A study on distracted driving enforcement in Washington

The University of Washington Harborview Injury Prevention and Research Center conducted a study on distracted driving enforcement. Using focus groups of police officers from King County, Whatcom County, and Spokane County, researchers identified some common problems, including: distracted driving laws are difficult to enforce. The study participants proposed a solution. Laws should prohibit all forms of electronic distraction while driving. “Officers told us they don’t want to know what someone typing on their phone – just that they shouldn’t be doing it.” said researcher Dr. Beth Ebel. This problem is clearly illustrated in this video, as a driver explains to an officer what he was doing with his phone. Washington state law RCW 46.61.668 prohibits sending, reading, or writing a

End Distracted Driving featured on The Today Show

End Distracted Driving founders and attorneys Joel Feldman and Dianne Anderson talked about the untimely death of their daughter Casey on the Today Show. The segment also highlights several new phone apps to help prevent dangerous distraction on the road.   “Be the driver you want your teen to be” – Joel Feldman End Distracted Driving is dedicated to inspiring individuals and communities to take action to end distracted driving. See what you can do to become a safer driver—or schedule a presentation at your school or business— at enddd.org. Why you can’t multi-task and drive Who is guilty of multi-tasking while driving? Talking. Texting. Eating. We can all agree that driving safely is not a waste of time. So why

Cops are driving distracted – and it’s really dangerous

At any giving time, a police officer could be responding to a call, checking the in-dash computer – and driving a car. Officers are trained to multitask behind the wheel, but how well does that work? Washington State Distracted Driving Simulator Washington State University in Spokane set up a distracted driving simulation for police officers.   The officers were tasked with: Driving 55 miles per hour; Staying in their own traffic lane; Avoiding obstacles; And keeping a 100-foot distance from a car with an erratic driver. Researchers measured eye movements and reaction time as officers performed common job tasks, liking reading from their onboard computers. “What we’re trying to do is both identify what impairs police officers or interferes with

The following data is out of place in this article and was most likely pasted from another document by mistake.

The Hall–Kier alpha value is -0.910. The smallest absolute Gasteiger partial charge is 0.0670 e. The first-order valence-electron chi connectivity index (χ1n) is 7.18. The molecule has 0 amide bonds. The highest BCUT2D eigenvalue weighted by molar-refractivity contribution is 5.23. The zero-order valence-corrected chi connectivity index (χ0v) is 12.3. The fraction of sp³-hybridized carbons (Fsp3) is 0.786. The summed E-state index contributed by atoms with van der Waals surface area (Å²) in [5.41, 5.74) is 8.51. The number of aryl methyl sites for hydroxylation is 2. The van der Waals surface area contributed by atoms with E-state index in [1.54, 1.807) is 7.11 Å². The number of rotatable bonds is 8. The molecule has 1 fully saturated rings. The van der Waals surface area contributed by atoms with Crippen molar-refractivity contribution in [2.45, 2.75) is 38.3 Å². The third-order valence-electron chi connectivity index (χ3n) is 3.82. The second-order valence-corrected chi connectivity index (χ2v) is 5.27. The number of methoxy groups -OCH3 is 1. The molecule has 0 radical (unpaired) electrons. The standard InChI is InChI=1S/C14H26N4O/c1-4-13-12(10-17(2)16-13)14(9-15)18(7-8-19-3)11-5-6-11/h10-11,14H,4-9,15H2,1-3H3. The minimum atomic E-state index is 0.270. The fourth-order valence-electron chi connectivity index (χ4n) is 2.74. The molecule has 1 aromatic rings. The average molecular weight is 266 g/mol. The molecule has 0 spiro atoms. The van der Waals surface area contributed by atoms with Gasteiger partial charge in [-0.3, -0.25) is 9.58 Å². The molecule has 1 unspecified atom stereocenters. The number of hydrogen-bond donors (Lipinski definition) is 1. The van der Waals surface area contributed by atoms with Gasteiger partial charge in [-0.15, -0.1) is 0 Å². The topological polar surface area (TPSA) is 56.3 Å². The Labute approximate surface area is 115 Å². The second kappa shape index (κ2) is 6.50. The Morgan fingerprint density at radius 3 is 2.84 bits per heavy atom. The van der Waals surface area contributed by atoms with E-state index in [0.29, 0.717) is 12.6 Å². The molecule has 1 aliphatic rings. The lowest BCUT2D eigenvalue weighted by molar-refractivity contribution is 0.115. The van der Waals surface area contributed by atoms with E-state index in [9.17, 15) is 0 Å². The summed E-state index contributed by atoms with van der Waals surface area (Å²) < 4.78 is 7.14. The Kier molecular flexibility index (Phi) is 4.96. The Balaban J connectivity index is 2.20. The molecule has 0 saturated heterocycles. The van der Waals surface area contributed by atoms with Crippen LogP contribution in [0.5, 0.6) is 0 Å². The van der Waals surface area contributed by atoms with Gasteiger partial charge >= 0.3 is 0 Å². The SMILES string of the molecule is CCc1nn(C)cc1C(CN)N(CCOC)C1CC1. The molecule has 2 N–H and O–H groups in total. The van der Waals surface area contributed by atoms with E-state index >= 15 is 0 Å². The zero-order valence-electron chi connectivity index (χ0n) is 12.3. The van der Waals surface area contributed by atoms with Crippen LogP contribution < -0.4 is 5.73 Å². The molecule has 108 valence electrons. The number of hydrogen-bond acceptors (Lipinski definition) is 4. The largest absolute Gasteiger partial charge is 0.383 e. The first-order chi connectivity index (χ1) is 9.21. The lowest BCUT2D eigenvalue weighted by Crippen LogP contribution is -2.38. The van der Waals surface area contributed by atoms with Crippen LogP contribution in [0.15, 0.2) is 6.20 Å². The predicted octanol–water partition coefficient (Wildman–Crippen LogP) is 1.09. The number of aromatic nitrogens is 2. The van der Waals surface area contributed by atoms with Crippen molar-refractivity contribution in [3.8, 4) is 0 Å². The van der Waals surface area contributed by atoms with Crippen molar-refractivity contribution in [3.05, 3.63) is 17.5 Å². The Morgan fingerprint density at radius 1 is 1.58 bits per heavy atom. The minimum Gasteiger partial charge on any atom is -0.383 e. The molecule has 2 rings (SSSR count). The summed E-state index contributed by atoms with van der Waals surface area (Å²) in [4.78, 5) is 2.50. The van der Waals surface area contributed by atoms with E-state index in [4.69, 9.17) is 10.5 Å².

Multi-tasking drivers cause car crashes.

Each day, more than 9 people are killed and more than 1,153 people are injured in crashes involving distracted driving. Distracted driving has no boundaries. New drivers, experienced drivers, teen drivers and elderly drivers are all equally likely to be involved in distracted driving car crashes. Why do so many drivers think that safety operating a vehicle is not enough? Distracted drivers cause car crashes There are three main types of distraction: Visual: taking your eyes off the road. Manual: taking your hands off the wheel. Cognitive: taking your mind off of driving. Phone calls, texts, and even talking to passengers are cognitive distractions. Eating is both a manual and cognitive distraction. Personal tasks like putting on make-up or combing

Truck Drivers Ignoring Cell Phone Ban

It’s illegal. The Federal Motor Carrier Safety Administration has a blanket ban on commercial drivers using a hand-held cellular phone or texting while driving. It’s unsafe. Truck drivers are 23x more likely to crash if they are texting. And a number of trucking carriers claim that texting and driving is grounds for a driver’s immediate dismissal. So why are these truckers still texting and driving? It’s shocking to hear that truckers are so blatantly disregarding the law, their safety, and, most importantly, the safety of everyone else on the road. The rule imposes sanctions for driver offenses, including civil penalties of up to $2,750 and driver disqualification for multiple offenses Federal rules are strict, but it’s the state’s responsibility to enforce


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